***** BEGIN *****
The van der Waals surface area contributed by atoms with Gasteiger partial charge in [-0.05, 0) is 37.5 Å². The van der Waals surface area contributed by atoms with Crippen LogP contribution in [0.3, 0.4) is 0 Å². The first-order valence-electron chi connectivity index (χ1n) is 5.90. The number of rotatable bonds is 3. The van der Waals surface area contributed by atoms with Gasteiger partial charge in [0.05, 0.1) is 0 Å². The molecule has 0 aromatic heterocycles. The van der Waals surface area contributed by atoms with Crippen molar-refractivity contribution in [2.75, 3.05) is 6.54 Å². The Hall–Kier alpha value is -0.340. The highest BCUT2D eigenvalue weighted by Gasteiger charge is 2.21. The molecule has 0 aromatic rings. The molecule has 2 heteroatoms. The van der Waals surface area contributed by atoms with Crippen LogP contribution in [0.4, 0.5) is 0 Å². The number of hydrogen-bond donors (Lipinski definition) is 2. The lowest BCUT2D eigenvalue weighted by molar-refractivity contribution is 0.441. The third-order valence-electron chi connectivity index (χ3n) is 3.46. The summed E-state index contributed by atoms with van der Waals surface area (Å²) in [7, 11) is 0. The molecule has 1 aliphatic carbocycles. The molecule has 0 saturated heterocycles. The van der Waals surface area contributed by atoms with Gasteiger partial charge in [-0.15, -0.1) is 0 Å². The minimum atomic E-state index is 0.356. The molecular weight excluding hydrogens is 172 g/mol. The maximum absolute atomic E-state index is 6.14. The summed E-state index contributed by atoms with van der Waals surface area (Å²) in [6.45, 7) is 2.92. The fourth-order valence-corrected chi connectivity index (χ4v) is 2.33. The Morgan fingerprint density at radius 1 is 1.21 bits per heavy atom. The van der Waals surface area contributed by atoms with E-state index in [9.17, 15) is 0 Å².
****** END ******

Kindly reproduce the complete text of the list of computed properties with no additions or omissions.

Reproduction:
The van der Waals surface area contributed by atoms with Gasteiger partial charge in [-0.05, 0) is 37.5 Å². The van der Waals surface area contributed by atoms with Crippen LogP contribution in [0.3, 0.4) is 0 Å². The first-order valence-electron chi connectivity index (χ1n) is 5.90. The number of rotatable bonds is 3. The van der Waals surface area contributed by atoms with Gasteiger partial charge in [0.05, 0.1) is 0 Å². The molecule has 0 aromatic heterocycles. The van der Waals surface area contributed by atoms with Crippen molar-refractivity contribution in [2.75, 3.05) is 6.54 Å². The Hall–Kier alpha value is -0.340. The highest BCUT2D eigenvalue weighted by Gasteiger charge is 2.21. The molecule has 0 aromatic rings. The molecule has 2 heteroatoms. The van der Waals surface area contributed by atoms with Crippen LogP contribution in [0.4, 0.5) is 0 Å². The number of hydrogen-bond donors (Lipinski definition) is 2. The lowest BCUT2D eigenvalue weighted by molar-refractivity contribution is 0.441. The third-order valence-electron chi connectivity index (χ3n) is 3.46. The summed E-state index contributed by atoms with van der Waals surface area (Å²) in [7, 11) is 0. The molecule has 1 aliphatic carbocycles. The molecule has 0 saturated heterocycles. The van der Waals surface area contributed by atoms with Gasteiger partial charge in [-0.15, -0.1) is 0 Å². The minimum atomic E-state index is 0.356. The molecular weight excluding hydrogens is 172 g/mol. The maximum absolute atomic E-state index is 6.14. The summed E-state index contributed by atoms with van der Waals surface area (Å²) in [6.45, 7) is 2.92. The fourth-order valence-corrected chi connectivity index (χ4v) is 2.33. The Morgan fingerprint density at radius 1 is 1.21 bits per heavy atom. The van der Waals surface area contributed by atoms with E-state index in [9.17, 15) is 0 Å².